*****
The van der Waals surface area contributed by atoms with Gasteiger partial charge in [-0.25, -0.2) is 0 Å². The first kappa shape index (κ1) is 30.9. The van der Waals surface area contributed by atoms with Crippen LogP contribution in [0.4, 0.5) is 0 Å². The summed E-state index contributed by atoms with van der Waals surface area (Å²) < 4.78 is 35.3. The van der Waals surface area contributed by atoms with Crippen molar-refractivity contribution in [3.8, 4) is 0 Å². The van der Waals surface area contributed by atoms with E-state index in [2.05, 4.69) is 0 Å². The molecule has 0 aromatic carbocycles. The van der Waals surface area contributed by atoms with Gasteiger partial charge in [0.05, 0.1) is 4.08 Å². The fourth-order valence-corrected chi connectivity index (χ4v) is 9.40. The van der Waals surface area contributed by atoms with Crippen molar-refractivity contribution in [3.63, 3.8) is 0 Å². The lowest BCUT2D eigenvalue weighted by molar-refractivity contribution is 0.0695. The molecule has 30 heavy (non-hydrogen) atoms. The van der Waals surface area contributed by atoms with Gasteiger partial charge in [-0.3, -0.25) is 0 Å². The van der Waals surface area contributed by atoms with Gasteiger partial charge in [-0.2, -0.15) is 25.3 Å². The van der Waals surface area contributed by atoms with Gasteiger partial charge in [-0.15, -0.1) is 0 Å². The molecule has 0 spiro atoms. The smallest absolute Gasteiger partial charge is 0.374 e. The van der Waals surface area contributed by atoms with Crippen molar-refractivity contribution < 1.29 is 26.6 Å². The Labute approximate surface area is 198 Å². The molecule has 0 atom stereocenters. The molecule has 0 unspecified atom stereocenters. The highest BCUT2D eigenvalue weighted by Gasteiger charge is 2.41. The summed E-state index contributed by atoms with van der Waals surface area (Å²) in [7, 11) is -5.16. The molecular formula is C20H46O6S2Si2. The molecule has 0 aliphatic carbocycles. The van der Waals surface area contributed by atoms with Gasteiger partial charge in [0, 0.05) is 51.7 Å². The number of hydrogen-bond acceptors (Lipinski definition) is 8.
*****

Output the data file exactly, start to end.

The van der Waals surface area contributed by atoms with Gasteiger partial charge in [-0.25, -0.2) is 0 Å². The first kappa shape index (κ1) is 30.9. The van der Waals surface area contributed by atoms with Crippen LogP contribution in [0.4, 0.5) is 0 Å². The summed E-state index contributed by atoms with van der Waals surface area (Å²) < 4.78 is 35.3. The van der Waals surface area contributed by atoms with Crippen molar-refractivity contribution in [3.8, 4) is 0 Å². The van der Waals surface area contributed by atoms with E-state index in [2.05, 4.69) is 0 Å². The molecule has 0 aromatic carbocycles. The van der Waals surface area contributed by atoms with Gasteiger partial charge in [0.05, 0.1) is 4.08 Å². The fourth-order valence-corrected chi connectivity index (χ4v) is 9.40. The van der Waals surface area contributed by atoms with Crippen molar-refractivity contribution in [3.63, 3.8) is 0 Å². The lowest BCUT2D eigenvalue weighted by molar-refractivity contribution is 0.0695. The molecule has 30 heavy (non-hydrogen) atoms. The van der Waals surface area contributed by atoms with Gasteiger partial charge in [-0.3, -0.25) is 0 Å². The van der Waals surface area contributed by atoms with Gasteiger partial charge in [-0.2, -0.15) is 25.3 Å². The van der Waals surface area contributed by atoms with Gasteiger partial charge in [-0.15, -0.1) is 0 Å². The molecule has 0 spiro atoms. The smallest absolute Gasteiger partial charge is 0.374 e. The van der Waals surface area contributed by atoms with Crippen molar-refractivity contribution < 1.29 is 26.6 Å². The Labute approximate surface area is 198 Å². The molecule has 0 atom stereocenters. The molecule has 0 unspecified atom stereocenters. The highest BCUT2D eigenvalue weighted by Gasteiger charge is 2.41. The summed E-state index contributed by atoms with van der Waals surface area (Å²) in [7, 11) is -5.16. The molecular formula is C20H46O6S2Si2. The molecule has 0 aliphatic carbocycles. The van der Waals surface area contributed by atoms with Gasteiger partial charge in [0, 0.05) is 51.7 Å². The number of hydrogen-bond acceptors (Lipinski definition) is 8.